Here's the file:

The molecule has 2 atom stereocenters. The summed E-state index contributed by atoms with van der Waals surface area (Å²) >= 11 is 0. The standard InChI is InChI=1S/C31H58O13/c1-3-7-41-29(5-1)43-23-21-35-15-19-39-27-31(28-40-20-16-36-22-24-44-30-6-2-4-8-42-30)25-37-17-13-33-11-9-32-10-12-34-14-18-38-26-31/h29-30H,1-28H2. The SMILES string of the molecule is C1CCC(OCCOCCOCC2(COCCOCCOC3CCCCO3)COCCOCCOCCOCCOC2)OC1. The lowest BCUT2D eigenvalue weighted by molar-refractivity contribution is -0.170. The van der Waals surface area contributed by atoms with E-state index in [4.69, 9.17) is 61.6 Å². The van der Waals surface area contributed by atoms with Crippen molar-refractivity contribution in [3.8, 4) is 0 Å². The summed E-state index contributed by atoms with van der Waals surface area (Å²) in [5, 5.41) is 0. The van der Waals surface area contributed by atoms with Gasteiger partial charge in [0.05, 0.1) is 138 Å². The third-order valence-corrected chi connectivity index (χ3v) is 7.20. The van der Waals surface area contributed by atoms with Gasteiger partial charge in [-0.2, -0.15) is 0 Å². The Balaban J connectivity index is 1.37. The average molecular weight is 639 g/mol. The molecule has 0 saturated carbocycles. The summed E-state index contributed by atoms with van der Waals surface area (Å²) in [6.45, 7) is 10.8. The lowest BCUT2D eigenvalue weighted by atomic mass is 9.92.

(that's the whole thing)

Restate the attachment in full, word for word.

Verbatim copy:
The molecule has 2 atom stereocenters. The summed E-state index contributed by atoms with van der Waals surface area (Å²) >= 11 is 0. The standard InChI is InChI=1S/C31H58O13/c1-3-7-41-29(5-1)43-23-21-35-15-19-39-27-31(28-40-20-16-36-22-24-44-30-6-2-4-8-42-30)25-37-17-13-33-11-9-32-10-12-34-14-18-38-26-31/h29-30H,1-28H2. The SMILES string of the molecule is C1CCC(OCCOCCOCC2(COCCOCCOC3CCCCO3)COCCOCCOCCOCCOC2)OC1. The lowest BCUT2D eigenvalue weighted by molar-refractivity contribution is -0.170. The van der Waals surface area contributed by atoms with E-state index in [4.69, 9.17) is 61.6 Å². The van der Waals surface area contributed by atoms with Crippen molar-refractivity contribution in [3.8, 4) is 0 Å². The summed E-state index contributed by atoms with van der Waals surface area (Å²) in [5, 5.41) is 0. The van der Waals surface area contributed by atoms with Gasteiger partial charge in [0.05, 0.1) is 138 Å². The third-order valence-corrected chi connectivity index (χ3v) is 7.20. The van der Waals surface area contributed by atoms with Gasteiger partial charge in [-0.2, -0.15) is 0 Å². The Balaban J connectivity index is 1.37. The average molecular weight is 639 g/mol. The molecule has 0 saturated carbocycles. The summed E-state index contributed by atoms with van der Waals surface area (Å²) in [6.45, 7) is 10.8. The lowest BCUT2D eigenvalue weighted by atomic mass is 9.92.